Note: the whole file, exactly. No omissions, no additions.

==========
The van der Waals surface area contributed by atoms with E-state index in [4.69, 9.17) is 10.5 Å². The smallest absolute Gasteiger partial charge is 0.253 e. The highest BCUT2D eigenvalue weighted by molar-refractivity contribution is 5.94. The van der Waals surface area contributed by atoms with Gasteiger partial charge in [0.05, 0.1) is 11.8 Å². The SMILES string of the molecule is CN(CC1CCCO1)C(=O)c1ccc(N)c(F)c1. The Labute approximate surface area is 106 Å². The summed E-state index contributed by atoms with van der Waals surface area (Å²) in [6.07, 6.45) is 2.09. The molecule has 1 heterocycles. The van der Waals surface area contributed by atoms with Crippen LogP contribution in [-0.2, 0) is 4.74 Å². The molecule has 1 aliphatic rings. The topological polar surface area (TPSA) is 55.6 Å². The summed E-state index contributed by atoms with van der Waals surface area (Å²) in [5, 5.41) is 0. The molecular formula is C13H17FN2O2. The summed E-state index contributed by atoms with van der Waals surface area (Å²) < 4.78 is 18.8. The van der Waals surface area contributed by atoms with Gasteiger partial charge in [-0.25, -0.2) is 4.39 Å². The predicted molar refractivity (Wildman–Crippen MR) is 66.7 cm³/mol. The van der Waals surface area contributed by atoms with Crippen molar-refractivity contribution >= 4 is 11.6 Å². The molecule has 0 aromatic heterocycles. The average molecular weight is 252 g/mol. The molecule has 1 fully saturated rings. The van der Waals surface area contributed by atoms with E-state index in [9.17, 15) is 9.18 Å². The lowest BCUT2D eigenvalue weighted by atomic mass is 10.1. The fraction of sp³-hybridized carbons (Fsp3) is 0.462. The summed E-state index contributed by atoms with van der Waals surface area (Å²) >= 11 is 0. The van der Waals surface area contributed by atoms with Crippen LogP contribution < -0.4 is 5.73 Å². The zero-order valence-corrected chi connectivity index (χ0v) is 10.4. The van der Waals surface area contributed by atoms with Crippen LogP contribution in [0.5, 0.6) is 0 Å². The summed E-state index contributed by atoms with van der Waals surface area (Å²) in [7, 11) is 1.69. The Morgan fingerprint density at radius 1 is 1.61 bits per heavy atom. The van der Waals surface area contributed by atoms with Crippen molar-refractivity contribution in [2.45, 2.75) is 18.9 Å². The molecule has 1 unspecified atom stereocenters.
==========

The van der Waals surface area contributed by atoms with E-state index in [4.69, 9.17) is 10.5 Å². The smallest absolute Gasteiger partial charge is 0.253 e. The highest BCUT2D eigenvalue weighted by molar-refractivity contribution is 5.94. The van der Waals surface area contributed by atoms with Gasteiger partial charge in [0.05, 0.1) is 11.8 Å². The SMILES string of the molecule is CN(CC1CCCO1)C(=O)c1ccc(N)c(F)c1. The Labute approximate surface area is 106 Å². The summed E-state index contributed by atoms with van der Waals surface area (Å²) in [6.07, 6.45) is 2.09. The molecule has 1 heterocycles. The van der Waals surface area contributed by atoms with Crippen LogP contribution in [-0.2, 0) is 4.74 Å². The molecule has 1 aliphatic rings. The topological polar surface area (TPSA) is 55.6 Å². The summed E-state index contributed by atoms with van der Waals surface area (Å²) in [5, 5.41) is 0. The molecular formula is C13H17FN2O2. The summed E-state index contributed by atoms with van der Waals surface area (Å²) < 4.78 is 18.8. The van der Waals surface area contributed by atoms with Gasteiger partial charge in [-0.25, -0.2) is 4.39 Å². The predicted molar refractivity (Wildman–Crippen MR) is 66.7 cm³/mol. The van der Waals surface area contributed by atoms with Crippen molar-refractivity contribution >= 4 is 11.6 Å². The molecule has 0 aromatic heterocycles. The average molecular weight is 252 g/mol. The molecule has 1 fully saturated rings. The van der Waals surface area contributed by atoms with E-state index in [9.17, 15) is 9.18 Å². The lowest BCUT2D eigenvalue weighted by atomic mass is 10.1. The fraction of sp³-hybridized carbons (Fsp3) is 0.462. The summed E-state index contributed by atoms with van der Waals surface area (Å²) >= 11 is 0. The van der Waals surface area contributed by atoms with Crippen LogP contribution < -0.4 is 5.73 Å². The zero-order valence-corrected chi connectivity index (χ0v) is 10.4. The van der Waals surface area contributed by atoms with Crippen LogP contribution in [0.5, 0.6) is 0 Å². The summed E-state index contributed by atoms with van der Waals surface area (Å²) in [7, 11) is 1.69. The Morgan fingerprint density at radius 1 is 1.61 bits per heavy atom. The van der Waals surface area contributed by atoms with Crippen molar-refractivity contribution in [2.45, 2.75) is 18.9 Å². The molecule has 1 unspecified atom stereocenters.